Thursday, August 30, 2012
Roni Loren, the woman behind BlogHer wrote an article based on her experiences being sued by a photographer for using his images on her blog without permission. http://www.blogher.com/bloggers-beware-you-can-get-sued-using-photos-your-blog-my-story?page=0,1
Ouch. The unfortunate part is, even though Ms. Loren was apologetic and didn't mean to do anything wrong. Her actions were looked upon as a kind of piracy.
At first I thought "That's crazy! It's just a photo for her blog! It's not like she's raking in money using his work."
When I run it through my head I realize photographers have the same issues with piracy as writers and musicians do. They work hard to create their art as well, spending hours perfecting their craft and investing thousands of dollars in equipment. Why should they be any different?
We get mad when piracy sites sell our books for their own gain, but what do you do when random people from all over the world pluck your work off the internet without even a clue that they're stealing from you?
I've been sticking primarily to one site--http://www.freedigitalphotos.net/ and haven't had any problems. You can use their photos for free if you acknowledge them, but certain rules apply. If you look at my past posts, you will see that at the bottom of each page I acknowledge the artist and Freedigitalphotos.net or I use the HTML link they provide, such as the case below.
But Roni Loren has me nervous. I can't afford to get sued either. I have a feeling I'll be using my own camera a hell of a lot more.
Photo by: <p>Image: <a href="http://www.freedigitalphotos.net" target="_blank">FreeDigitalPhotos.net</a></p>
Thursday, August 23, 2012
I haven't been to a funeral of any sort for 30 years. I was ten when my grandmother died, and apparently the sight of my deceased grandma in her casket was too much for me and my sister. I remember the hysterical confusion and the torrential tears. We never attended another one. My mother decided that it was better to remember loved ones as they were when they were alive, not as the husk that held their essence.
I used to believe in that wholeheartedly, even while I watched my mother simmer in pain and anger years after she lost her brother and refused to go to his service. She claimed no regrets for that decision.
So I'm glad I went for a friend. We all gathered our resources. We brought flowers, candles, and a ton of food. Gary's buddy, Reverend Lee Thompson presided over the service, obviously having a great deal of experience comforting a gathering of grieving people. We sat under a grove of trees in a public park and traded stories about Gary. I wasn't surprised to hear others speak of his sweetness and innocence--his love of Deep Purple and animals.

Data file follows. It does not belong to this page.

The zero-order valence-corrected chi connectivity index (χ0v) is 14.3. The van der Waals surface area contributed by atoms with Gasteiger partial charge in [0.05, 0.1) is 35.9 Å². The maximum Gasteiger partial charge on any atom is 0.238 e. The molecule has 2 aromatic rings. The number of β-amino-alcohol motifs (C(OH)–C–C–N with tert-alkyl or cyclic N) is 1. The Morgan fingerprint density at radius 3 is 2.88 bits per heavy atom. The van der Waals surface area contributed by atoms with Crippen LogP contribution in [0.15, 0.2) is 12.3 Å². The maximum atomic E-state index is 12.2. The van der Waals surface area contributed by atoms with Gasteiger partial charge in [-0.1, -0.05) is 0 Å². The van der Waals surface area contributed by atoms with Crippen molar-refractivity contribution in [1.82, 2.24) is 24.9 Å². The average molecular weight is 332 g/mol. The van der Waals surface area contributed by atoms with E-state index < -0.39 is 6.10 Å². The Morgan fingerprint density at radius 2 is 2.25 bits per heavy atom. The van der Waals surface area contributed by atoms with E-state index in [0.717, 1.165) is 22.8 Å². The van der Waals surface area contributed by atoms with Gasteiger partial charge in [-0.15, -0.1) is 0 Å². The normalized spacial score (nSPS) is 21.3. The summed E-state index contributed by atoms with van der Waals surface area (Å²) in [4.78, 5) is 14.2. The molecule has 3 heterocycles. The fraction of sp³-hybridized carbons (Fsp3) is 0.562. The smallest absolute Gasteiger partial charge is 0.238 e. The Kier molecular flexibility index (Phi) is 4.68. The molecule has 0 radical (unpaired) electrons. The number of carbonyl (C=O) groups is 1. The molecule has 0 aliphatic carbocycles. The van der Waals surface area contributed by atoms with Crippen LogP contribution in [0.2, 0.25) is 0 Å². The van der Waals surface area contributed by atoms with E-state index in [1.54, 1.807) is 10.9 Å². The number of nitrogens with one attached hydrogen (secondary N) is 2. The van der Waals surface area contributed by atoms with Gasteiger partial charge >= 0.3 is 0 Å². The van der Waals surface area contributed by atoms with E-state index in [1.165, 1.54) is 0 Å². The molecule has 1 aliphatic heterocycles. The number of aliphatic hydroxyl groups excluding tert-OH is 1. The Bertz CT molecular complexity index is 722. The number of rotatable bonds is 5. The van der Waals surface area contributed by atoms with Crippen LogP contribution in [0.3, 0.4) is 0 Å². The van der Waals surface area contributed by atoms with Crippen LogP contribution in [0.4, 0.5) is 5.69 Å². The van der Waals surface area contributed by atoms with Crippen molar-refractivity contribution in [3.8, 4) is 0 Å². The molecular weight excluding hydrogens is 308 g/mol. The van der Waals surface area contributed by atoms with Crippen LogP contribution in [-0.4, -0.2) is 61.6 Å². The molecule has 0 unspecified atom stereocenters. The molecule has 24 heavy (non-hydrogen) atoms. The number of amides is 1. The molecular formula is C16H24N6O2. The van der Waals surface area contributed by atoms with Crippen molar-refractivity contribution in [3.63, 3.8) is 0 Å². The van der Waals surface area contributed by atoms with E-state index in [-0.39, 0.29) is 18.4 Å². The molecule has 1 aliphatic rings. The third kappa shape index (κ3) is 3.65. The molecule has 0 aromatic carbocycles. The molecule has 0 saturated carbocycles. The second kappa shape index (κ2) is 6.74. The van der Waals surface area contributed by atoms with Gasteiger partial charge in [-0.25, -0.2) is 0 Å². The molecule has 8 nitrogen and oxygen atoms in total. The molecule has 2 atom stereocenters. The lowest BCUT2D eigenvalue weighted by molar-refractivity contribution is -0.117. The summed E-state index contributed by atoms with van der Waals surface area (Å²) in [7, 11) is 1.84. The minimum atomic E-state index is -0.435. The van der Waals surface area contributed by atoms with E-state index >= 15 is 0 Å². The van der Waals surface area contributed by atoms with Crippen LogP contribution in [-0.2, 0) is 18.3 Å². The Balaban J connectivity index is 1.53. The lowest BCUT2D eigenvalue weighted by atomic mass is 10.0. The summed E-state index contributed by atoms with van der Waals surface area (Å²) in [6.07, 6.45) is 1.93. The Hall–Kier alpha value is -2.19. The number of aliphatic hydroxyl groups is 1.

I was able to tell others of what Gary was like at Nait. Sherri spoke of bonding with Gary over obscure albums. Little Andreas broke our hearts when he said "I'm going to miss him." before bursting into tears. His former paranormal group was there too.
We celebrated his life and laughed until dark. We wished he was there to enjoy the Timbits and joked about his incredible capacity to eat. I hope Gary, where ever he is, saw how much he was loved and the profound impact he had on our lives.
And I can get on with my life and stop obsessing over death. With all the good memories flooding back, I feel like I can capture his goodness in the character I promised...Rest assured, I'll include his favorite 'Fart App'.
Side Note: Today the world lost Mrs. Kory Haynes of Fox Creek, Alberta to terminal illness. My heart and my sympathies go out to my friend Sharie Haynes-McGinty and her family. Been a summer of loss it seems.
Thursday, August 16, 2012
|Gary Larsen March 13,1964-August 12,2012|
I got a phone call Monday morning that shocked me straight to the soft spot in my heart, the one reserved for people like Gary Larsen.
Gary Larsen (Photo at left by Julia Ackerman) was a Paranormal Investigator for Edmonton Paranormal. He had a gentle soul, a massive sweet tooth and a hollow leg. He was 48 years old.
He will be remembered as a quiet person and a great listener. He loved animals--especially birds, classic rock, and Timbits.
He loved ghosthunting, and the team is suffering a terrible loss.
I actually met Gary at Nait twelve years ago when we both took the Meatcutting course. Everybody there liked him too.